Low-Wind Speed Wind Turbine: Producing and Storing Electricity on Mars

When considering different methods of producing electricity on the surface of Mars, mechanical methods are the most promising since they are inherently simple in design, and make it easy for in-location production, operation, and maintenance. Sunlight and Mars’ atmosphere are the only two resources with known properties right now, presenting a continuous, uninterrupted presence on the surface. From the early stages of work, it became clear that in spite of their continuous presence on the surface, both sunlight and the atmosphere lack the desired density for creating a system in practical physical dimensions. A huge system requires large amounts of material and space. To make up for lack of density, the only remaining option is a method that combines the two resources to compensate for a lack of density, both for sunlight and atmosphere.

Design Approach

Our design approach was based on the oldest methods of harvesting the moving atmosphere (wind): simply a wind turbine. However, we decided to equip our wind turbines with flexible solar panels installed on both the front and back surfaces on the outside of the blade, along with small flywheels inside the blades. Our blades are also equipped with rechargeable batteries to store the electricity produced by flywheels, to assist powering the electric-ducted fans.

Electricity produced by solar cells will power the small electric-ducted fans installed at the tip of the blades, powering the moment arm between the blade tip and the turbine shaft—thus powering the generator. The only sections of this system that must be premanufactured on Earth are the generator, the solar cells, electric-ducted fans, and small batteries. The remaining sections such as the shaft, tower, blades, and wiring can be premanufactured on Earth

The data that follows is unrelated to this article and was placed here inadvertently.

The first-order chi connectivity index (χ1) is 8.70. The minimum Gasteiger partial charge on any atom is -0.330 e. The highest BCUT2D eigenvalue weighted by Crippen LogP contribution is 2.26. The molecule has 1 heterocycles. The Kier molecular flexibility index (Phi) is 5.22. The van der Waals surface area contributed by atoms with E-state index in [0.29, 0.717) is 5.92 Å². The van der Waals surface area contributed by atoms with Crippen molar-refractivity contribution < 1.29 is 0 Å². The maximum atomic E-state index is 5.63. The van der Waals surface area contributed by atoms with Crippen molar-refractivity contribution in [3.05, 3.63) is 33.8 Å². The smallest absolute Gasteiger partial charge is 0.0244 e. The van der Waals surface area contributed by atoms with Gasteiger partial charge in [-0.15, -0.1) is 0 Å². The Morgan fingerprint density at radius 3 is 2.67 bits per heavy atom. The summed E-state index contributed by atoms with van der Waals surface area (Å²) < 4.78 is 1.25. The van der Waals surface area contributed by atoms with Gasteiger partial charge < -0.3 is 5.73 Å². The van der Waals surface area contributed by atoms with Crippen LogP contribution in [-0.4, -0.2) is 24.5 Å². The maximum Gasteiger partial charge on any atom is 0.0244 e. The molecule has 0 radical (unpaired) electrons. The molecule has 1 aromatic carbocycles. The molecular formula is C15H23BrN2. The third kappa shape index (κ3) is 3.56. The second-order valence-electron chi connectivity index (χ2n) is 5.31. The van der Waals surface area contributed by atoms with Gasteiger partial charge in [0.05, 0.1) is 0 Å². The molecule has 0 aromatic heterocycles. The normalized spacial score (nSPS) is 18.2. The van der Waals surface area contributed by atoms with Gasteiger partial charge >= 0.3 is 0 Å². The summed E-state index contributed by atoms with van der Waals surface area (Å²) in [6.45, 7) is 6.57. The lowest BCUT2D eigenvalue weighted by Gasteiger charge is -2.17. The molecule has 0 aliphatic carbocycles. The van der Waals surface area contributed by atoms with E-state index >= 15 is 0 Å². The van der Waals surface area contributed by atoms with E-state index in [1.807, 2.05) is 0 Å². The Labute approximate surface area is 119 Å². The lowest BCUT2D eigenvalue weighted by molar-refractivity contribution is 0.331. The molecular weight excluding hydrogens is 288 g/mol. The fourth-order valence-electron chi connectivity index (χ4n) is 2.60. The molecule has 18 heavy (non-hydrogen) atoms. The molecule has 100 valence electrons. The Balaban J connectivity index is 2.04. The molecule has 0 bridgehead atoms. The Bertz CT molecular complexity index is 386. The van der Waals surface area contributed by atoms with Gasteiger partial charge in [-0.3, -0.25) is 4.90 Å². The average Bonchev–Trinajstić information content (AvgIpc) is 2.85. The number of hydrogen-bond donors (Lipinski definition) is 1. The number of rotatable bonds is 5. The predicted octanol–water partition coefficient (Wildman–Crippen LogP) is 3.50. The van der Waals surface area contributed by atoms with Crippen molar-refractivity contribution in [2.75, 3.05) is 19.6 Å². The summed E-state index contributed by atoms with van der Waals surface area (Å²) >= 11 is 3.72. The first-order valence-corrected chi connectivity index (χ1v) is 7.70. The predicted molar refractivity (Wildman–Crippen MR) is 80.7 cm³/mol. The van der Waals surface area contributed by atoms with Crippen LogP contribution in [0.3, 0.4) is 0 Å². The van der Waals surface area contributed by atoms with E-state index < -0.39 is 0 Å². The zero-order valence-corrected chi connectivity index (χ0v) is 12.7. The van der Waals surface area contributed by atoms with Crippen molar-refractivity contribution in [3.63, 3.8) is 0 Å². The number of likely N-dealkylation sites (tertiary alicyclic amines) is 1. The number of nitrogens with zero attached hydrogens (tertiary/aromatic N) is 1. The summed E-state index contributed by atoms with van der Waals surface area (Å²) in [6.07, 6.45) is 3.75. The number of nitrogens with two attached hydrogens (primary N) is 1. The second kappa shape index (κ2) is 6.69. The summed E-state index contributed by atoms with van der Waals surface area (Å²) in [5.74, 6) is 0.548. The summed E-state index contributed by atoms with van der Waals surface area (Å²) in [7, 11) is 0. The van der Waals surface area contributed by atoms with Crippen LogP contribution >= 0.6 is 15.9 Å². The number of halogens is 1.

or prepared on Mars using leftover materials that accumulate at the facilities over time.

Installation of solar cells on the turbine blades compensates both for the low-lift coefficient presented by tin atmosphere, and low solar cell efficiency due to the great distance from the sun. Combining the two should provide Earth-surface- like wind turbine efficiency. The addition of a flywheel will also store some of the kinetic energy from the rotation of the blades.

Preliminary Investigation

Below is a preliminary investigation of the system, based on analyses and information available to us about Mars’ surface, atmosphere, and sunlight density.

1. Sunlight intensity at typical noon on the surface of Mars, under ideal conditions with no dust on the surrounding atmosphere = 590 watts/square foot.

2. Mars atmosphere density at surface (6% of Earth).

3. Lift coefficient presented by Mars’ atmosphere at surface = variable under different atmospheric conditions.

4. Average surface temperature = -225˚ F to +95˚ F

5. Mars gravity = 38% of Earth

6. Targeted rate of electricity production/each blade system = W1500

Blade System Types

1. Two-bladed wind turbine

2. Three-bladed wind turbine

3. Single-blade/counterbalanced wind turbine

Energy Storage Options

1. Electricity Production and Storage

In this configuration, the blade systems will produce electricity for immediate consumption and storage. Permanent magnet generators or any alternator—even bicycle generators connected to the turbine shaft—will provide ample amounts of electricity for use and storage.

2. Compressed Atmosphere Production

Compressed atmosphere production on the surface of Mars can be one the most important energy production and storage methods on Mars. Wind turbines connected to oil-less air compressors will continuously pump the Martian atmosphere into tanks and the pressurized gases can be used for any purpose (cooling, heating, rocket fuel, or used as stored kinetic energy).

Numerous Martian wind turbine units can pump the Martian atmosphere into sealed underground caverns and create a huge pressurized underground environment for any purpose. The stored kinetic energy stored as pressurized gas inside underground caverns can also be used to power the electricity-producing wind turbines at times when sunlight is not available. (Technical details submitted for the wind turbine design will show how). Storing the sun energy in the form of stored mechanical energy is an attractive method of energy storage compared to batteries. Batteries are heavy, expensive, and require maintenance and periodical replacement, whereas a pressurized tank is composed of only a tank, intake valve, and discharge valve.


Design and specifications information about any of our products can be provided with a request for information to Mitraaerospace.